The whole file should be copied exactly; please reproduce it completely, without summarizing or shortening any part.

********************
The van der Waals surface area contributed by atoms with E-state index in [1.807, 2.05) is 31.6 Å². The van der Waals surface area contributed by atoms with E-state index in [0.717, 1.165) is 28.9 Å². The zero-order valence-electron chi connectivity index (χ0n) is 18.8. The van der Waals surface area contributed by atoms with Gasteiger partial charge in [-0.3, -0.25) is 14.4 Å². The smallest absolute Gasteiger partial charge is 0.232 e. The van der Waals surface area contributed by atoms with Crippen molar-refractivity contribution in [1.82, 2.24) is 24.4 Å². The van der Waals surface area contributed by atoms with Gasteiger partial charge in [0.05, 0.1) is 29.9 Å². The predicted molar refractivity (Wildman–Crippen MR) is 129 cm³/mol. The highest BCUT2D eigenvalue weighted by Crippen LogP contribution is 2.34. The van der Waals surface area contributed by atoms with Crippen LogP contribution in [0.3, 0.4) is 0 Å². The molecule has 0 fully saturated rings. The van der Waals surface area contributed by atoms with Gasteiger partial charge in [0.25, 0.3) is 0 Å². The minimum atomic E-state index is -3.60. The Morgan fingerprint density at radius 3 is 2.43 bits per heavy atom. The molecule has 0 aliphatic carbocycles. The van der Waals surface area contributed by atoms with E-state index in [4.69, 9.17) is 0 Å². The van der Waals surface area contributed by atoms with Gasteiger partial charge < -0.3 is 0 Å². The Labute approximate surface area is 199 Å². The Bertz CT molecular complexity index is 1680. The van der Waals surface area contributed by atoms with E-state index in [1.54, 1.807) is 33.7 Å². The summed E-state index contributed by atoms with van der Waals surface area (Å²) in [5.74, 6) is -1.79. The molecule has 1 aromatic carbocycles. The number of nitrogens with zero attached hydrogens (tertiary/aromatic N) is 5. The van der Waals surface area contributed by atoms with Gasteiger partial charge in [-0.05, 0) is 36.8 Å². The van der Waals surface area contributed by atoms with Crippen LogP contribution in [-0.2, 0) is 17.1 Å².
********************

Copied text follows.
The van der Waals surface area contributed by atoms with E-state index in [1.807, 2.05) is 31.6 Å². The van der Waals surface area contributed by atoms with E-state index in [0.717, 1.165) is 28.9 Å². The zero-order valence-electron chi connectivity index (χ0n) is 18.8. The van der Waals surface area contributed by atoms with Gasteiger partial charge in [-0.3, -0.25) is 14.4 Å². The smallest absolute Gasteiger partial charge is 0.232 e. The van der Waals surface area contributed by atoms with Crippen molar-refractivity contribution in [1.82, 2.24) is 24.4 Å². The van der Waals surface area contributed by atoms with Gasteiger partial charge in [0.05, 0.1) is 29.9 Å². The predicted molar refractivity (Wildman–Crippen MR) is 129 cm³/mol. The highest BCUT2D eigenvalue weighted by Crippen LogP contribution is 2.34. The van der Waals surface area contributed by atoms with Crippen LogP contribution in [0.3, 0.4) is 0 Å². The molecule has 0 fully saturated rings. The van der Waals surface area contributed by atoms with Gasteiger partial charge in [0.25, 0.3) is 0 Å². The minimum atomic E-state index is -3.60. The Morgan fingerprint density at radius 3 is 2.43 bits per heavy atom. The molecule has 0 aliphatic carbocycles. The van der Waals surface area contributed by atoms with E-state index in [4.69, 9.17) is 0 Å². The van der Waals surface area contributed by atoms with Gasteiger partial charge < -0.3 is 0 Å². The Labute approximate surface area is 199 Å². The Bertz CT molecular complexity index is 1680. The van der Waals surface area contributed by atoms with E-state index in [1.54, 1.807) is 33.7 Å². The summed E-state index contributed by atoms with van der Waals surface area (Å²) in [5.74, 6) is -1.79. The molecule has 1 aromatic carbocycles. The number of nitrogens with zero attached hydrogens (tertiary/aromatic N) is 5. The van der Waals surface area contributed by atoms with Gasteiger partial charge in [-0.05, 0) is 36.8 Å². The van der Waals surface area contributed by atoms with Crippen LogP contribution in [-0.2, 0) is 17.1 Å².